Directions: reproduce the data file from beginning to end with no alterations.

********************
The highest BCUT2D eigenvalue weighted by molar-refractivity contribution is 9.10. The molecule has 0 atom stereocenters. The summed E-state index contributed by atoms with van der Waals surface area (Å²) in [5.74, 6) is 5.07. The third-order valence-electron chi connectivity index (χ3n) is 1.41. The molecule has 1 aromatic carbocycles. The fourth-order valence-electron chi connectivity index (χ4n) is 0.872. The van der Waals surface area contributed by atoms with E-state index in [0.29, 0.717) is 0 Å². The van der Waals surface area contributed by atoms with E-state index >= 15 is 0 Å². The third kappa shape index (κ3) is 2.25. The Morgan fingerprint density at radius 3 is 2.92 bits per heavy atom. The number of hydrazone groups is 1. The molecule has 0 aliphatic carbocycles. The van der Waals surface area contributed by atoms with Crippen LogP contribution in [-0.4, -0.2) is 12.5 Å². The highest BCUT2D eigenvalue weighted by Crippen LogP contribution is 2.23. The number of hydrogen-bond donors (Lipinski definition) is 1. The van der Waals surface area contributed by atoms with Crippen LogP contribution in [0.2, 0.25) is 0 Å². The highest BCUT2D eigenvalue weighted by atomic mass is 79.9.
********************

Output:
The highest BCUT2D eigenvalue weighted by molar-refractivity contribution is 9.10. The molecule has 0 atom stereocenters. The summed E-state index contributed by atoms with van der Waals surface area (Å²) in [5.74, 6) is 5.07. The third-order valence-electron chi connectivity index (χ3n) is 1.41. The molecule has 1 aromatic carbocycles. The fourth-order valence-electron chi connectivity index (χ4n) is 0.872. The van der Waals surface area contributed by atoms with E-state index in [0.29, 0.717) is 0 Å². The van der Waals surface area contributed by atoms with E-state index >= 15 is 0 Å². The third kappa shape index (κ3) is 2.25. The Morgan fingerprint density at radius 3 is 2.92 bits per heavy atom. The number of hydrazone groups is 1. The molecule has 0 aliphatic carbocycles. The van der Waals surface area contributed by atoms with Crippen LogP contribution in [-0.4, -0.2) is 12.5 Å². The highest BCUT2D eigenvalue weighted by Crippen LogP contribution is 2.23. The number of hydrogen-bond donors (Lipinski definition) is 1. The van der Waals surface area contributed by atoms with Crippen LogP contribution in [0.2, 0.25) is 0 Å². The highest BCUT2D eigenvalue weighted by atomic mass is 79.9.